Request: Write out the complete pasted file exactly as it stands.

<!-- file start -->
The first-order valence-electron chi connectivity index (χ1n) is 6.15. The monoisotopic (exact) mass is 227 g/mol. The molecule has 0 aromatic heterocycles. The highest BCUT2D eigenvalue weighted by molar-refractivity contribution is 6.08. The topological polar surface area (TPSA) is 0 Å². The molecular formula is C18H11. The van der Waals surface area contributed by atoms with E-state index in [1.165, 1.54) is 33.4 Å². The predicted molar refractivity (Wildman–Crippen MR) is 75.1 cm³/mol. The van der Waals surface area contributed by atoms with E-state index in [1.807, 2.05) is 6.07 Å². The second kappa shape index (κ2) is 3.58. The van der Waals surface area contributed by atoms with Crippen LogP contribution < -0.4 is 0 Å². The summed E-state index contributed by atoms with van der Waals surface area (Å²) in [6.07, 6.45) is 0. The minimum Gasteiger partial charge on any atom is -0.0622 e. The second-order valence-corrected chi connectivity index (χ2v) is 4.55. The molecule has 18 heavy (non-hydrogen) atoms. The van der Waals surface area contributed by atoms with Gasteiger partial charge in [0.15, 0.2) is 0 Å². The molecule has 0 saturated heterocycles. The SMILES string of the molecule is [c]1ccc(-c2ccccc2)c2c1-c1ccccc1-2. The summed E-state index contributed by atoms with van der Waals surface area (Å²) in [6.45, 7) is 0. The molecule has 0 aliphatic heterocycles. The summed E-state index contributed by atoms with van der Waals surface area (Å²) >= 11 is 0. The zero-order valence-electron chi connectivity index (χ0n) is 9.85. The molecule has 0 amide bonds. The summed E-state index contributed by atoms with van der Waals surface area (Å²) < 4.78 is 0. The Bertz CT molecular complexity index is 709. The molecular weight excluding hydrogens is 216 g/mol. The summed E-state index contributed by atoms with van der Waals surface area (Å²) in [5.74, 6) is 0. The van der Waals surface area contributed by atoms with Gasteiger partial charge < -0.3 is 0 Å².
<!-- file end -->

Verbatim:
The first-order valence-electron chi connectivity index (χ1n) is 6.15. The monoisotopic (exact) mass is 227 g/mol. The molecule has 0 aromatic heterocycles. The highest BCUT2D eigenvalue weighted by molar-refractivity contribution is 6.08. The topological polar surface area (TPSA) is 0 Å². The molecular formula is C18H11. The van der Waals surface area contributed by atoms with E-state index in [1.165, 1.54) is 33.4 Å². The predicted molar refractivity (Wildman–Crippen MR) is 75.1 cm³/mol. The van der Waals surface area contributed by atoms with E-state index in [1.807, 2.05) is 6.07 Å². The second kappa shape index (κ2) is 3.58. The van der Waals surface area contributed by atoms with Crippen LogP contribution < -0.4 is 0 Å². The summed E-state index contributed by atoms with van der Waals surface area (Å²) in [6.07, 6.45) is 0. The minimum Gasteiger partial charge on any atom is -0.0622 e. The second-order valence-corrected chi connectivity index (χ2v) is 4.55. The molecule has 18 heavy (non-hydrogen) atoms. The van der Waals surface area contributed by atoms with Gasteiger partial charge in [0.15, 0.2) is 0 Å². The molecule has 0 saturated heterocycles. The SMILES string of the molecule is [c]1ccc(-c2ccccc2)c2c1-c1ccccc1-2. The summed E-state index contributed by atoms with van der Waals surface area (Å²) in [6.45, 7) is 0. The molecule has 0 aliphatic heterocycles. The summed E-state index contributed by atoms with van der Waals surface area (Å²) >= 11 is 0. The zero-order valence-electron chi connectivity index (χ0n) is 9.85. The molecule has 0 amide bonds. The summed E-state index contributed by atoms with van der Waals surface area (Å²) < 4.78 is 0. The Bertz CT molecular complexity index is 709. The molecular weight excluding hydrogens is 216 g/mol. The summed E-state index contributed by atoms with van der Waals surface area (Å²) in [5.74, 6) is 0. The van der Waals surface area contributed by atoms with Gasteiger partial charge < -0.3 is 0 Å².